You can tell G. mollugo and G. aparine apart very easily. G. mollugo, also known as hedge bedstraw, has a stem and whorled leaves that are glabrous, meaning smooth and glossy, whereas G. aparine is covered in minute, hooked bristles. This allows the weak stemmed plant to 'cleave' to nearby vegetation, reaching up for sunlight and spreading out. The stems on G. mollugo are more sturdy and tend to stay upright on their own. Both G. mollugo and G. aparine have pretty, white flowers. If you see a smooth Galium with yellow flowers, you've probably got lady's bedstraw. (In case you haven't figured it out yet, the bedstraws were historically used to stuff beds! They contain a substance that turns to coumarin when dried and smells like vanilla and fresh mown hay. I can imagine that this would be quite pleasant to sleep on.)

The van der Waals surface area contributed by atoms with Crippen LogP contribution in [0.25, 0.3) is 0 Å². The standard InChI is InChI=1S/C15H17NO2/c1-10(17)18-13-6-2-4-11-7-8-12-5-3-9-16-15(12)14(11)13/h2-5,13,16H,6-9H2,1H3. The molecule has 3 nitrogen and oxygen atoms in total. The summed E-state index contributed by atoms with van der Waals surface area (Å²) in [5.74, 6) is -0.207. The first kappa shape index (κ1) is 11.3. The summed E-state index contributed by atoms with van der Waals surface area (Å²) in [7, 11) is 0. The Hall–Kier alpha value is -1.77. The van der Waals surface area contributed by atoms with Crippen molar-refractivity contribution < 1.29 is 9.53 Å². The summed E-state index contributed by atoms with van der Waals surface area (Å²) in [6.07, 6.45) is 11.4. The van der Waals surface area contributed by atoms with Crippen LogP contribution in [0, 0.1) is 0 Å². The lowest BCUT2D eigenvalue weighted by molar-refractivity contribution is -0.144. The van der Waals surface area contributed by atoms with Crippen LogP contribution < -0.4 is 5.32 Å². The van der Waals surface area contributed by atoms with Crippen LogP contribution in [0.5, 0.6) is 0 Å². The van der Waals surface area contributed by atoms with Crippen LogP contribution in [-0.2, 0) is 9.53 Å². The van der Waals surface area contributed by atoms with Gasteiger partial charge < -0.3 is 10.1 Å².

The tiny seeds of G. aparine are also covered in the same hooked bristles and if you are a dog owner, you may have cursed while trying to remove them from your dog's fur after a walk. Interestingly, as these plants are in the same family as coffee, if you have the patience to collect and roast the seeds, you apparently end up with a very decent coffee-like beverage.

You can also create a mat of cleavers and fashion a passable strainer from it. Milkmaids in the old-y days would filter hair and other debris out of milk from their animals with it. The other neat thing that most of the Galiums can do, is curdle milk, which is great if you're a cheesemaker. Lady's bedstraw also goes by the name cheese rennet because of this. Oh, and you can wash and lighten your hair with the yellow flowers of lady's bedstraw.

I just love these sweet, little plants and am endlessly fascinated by them. And I'm thrilled to have found that patch of cleavers!